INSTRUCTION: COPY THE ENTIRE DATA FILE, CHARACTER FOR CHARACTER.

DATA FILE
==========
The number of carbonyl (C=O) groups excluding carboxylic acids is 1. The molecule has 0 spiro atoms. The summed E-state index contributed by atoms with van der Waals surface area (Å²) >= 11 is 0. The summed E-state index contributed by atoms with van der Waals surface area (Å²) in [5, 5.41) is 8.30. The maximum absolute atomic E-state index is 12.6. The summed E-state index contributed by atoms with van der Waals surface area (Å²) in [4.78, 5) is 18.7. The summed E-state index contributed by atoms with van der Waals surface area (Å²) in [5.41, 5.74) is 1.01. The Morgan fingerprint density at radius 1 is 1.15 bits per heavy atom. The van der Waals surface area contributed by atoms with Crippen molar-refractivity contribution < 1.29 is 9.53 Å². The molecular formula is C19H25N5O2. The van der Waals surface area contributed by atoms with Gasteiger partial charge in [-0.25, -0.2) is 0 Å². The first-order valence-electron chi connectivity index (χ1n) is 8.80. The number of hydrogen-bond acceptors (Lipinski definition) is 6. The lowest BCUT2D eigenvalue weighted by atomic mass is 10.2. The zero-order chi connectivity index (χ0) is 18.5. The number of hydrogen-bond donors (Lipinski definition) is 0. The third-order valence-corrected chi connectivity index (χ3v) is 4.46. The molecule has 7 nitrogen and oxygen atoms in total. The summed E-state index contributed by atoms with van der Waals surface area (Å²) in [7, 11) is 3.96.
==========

The number of carbonyl (C=O) groups excluding carboxylic acids is 1. The molecule has 0 spiro atoms. The summed E-state index contributed by atoms with van der Waals surface area (Å²) >= 11 is 0. The summed E-state index contributed by atoms with van der Waals surface area (Å²) in [5, 5.41) is 8.30. The maximum absolute atomic E-state index is 12.6. The summed E-state index contributed by atoms with van der Waals surface area (Å²) in [4.78, 5) is 18.7. The summed E-state index contributed by atoms with van der Waals surface area (Å²) in [5.41, 5.74) is 1.01. The Morgan fingerprint density at radius 1 is 1.15 bits per heavy atom. The van der Waals surface area contributed by atoms with Crippen molar-refractivity contribution < 1.29 is 9.53 Å². The molecular formula is C19H25N5O2. The van der Waals surface area contributed by atoms with Gasteiger partial charge in [-0.25, -0.2) is 0 Å². The first-order valence-electron chi connectivity index (χ1n) is 8.80. The number of hydrogen-bond acceptors (Lipinski definition) is 6. The lowest BCUT2D eigenvalue weighted by atomic mass is 10.2. The zero-order chi connectivity index (χ0) is 18.5. The number of hydrogen-bond donors (Lipinski definition) is 0. The third-order valence-corrected chi connectivity index (χ3v) is 4.46. The molecule has 7 nitrogen and oxygen atoms in total. The summed E-state index contributed by atoms with van der Waals surface area (Å²) in [7, 11) is 3.96.